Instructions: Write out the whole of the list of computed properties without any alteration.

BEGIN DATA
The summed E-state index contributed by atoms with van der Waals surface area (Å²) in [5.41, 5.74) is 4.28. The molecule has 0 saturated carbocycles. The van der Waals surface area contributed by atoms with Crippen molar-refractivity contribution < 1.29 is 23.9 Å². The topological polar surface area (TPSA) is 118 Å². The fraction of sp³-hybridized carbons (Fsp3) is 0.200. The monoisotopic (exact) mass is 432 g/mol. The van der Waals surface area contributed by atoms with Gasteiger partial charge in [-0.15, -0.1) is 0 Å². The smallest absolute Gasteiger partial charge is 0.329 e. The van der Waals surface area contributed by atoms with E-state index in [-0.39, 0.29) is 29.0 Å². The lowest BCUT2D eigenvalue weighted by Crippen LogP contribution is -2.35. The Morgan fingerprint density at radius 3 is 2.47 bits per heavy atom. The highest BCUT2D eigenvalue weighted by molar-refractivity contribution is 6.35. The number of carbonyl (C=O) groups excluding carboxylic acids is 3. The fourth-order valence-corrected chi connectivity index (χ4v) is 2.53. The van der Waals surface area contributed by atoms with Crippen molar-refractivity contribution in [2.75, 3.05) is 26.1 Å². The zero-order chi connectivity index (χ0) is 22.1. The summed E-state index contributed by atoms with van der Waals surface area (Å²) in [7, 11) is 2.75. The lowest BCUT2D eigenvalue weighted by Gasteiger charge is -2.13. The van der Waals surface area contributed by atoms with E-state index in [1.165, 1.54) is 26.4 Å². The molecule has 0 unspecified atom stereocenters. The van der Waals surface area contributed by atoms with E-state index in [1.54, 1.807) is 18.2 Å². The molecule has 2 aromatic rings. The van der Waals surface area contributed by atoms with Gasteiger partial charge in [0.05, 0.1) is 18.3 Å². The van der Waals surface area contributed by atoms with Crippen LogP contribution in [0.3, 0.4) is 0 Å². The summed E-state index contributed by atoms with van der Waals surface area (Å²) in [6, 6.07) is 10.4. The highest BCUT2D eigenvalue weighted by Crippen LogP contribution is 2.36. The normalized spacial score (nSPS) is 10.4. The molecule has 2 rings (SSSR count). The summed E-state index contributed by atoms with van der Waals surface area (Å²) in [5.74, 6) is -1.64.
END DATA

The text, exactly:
The summed E-state index contributed by atoms with van der Waals surface area (Å²) in [5.41, 5.74) is 4.28. The molecule has 0 saturated carbocycles. The van der Waals surface area contributed by atoms with Crippen molar-refractivity contribution < 1.29 is 23.9 Å². The topological polar surface area (TPSA) is 118 Å². The fraction of sp³-hybridized carbons (Fsp3) is 0.200. The monoisotopic (exact) mass is 432 g/mol. The van der Waals surface area contributed by atoms with Gasteiger partial charge in [-0.15, -0.1) is 0 Å². The smallest absolute Gasteiger partial charge is 0.329 e. The van der Waals surface area contributed by atoms with E-state index in [-0.39, 0.29) is 29.0 Å². The lowest BCUT2D eigenvalue weighted by Crippen LogP contribution is -2.35. The Morgan fingerprint density at radius 3 is 2.47 bits per heavy atom. The highest BCUT2D eigenvalue weighted by molar-refractivity contribution is 6.35. The number of carbonyl (C=O) groups excluding carboxylic acids is 3. The fourth-order valence-corrected chi connectivity index (χ4v) is 2.53. The van der Waals surface area contributed by atoms with Crippen molar-refractivity contribution in [2.75, 3.05) is 26.1 Å². The zero-order chi connectivity index (χ0) is 22.1. The summed E-state index contributed by atoms with van der Waals surface area (Å²) in [7, 11) is 2.75. The lowest BCUT2D eigenvalue weighted by Gasteiger charge is -2.13. The van der Waals surface area contributed by atoms with E-state index in [1.165, 1.54) is 26.4 Å². The molecule has 0 unspecified atom stereocenters. The van der Waals surface area contributed by atoms with E-state index in [1.54, 1.807) is 18.2 Å². The molecule has 2 aromatic rings. The van der Waals surface area contributed by atoms with Gasteiger partial charge in [0.05, 0.1) is 18.3 Å². The van der Waals surface area contributed by atoms with Crippen LogP contribution in [0.3, 0.4) is 0 Å². The summed E-state index contributed by atoms with van der Waals surface area (Å²) in [6, 6.07) is 10.4. The highest BCUT2D eigenvalue weighted by Crippen LogP contribution is 2.36. The normalized spacial score (nSPS) is 10.4. The molecule has 2 rings (SSSR count). The summed E-state index contributed by atoms with van der Waals surface area (Å²) in [5.74, 6) is -1.64.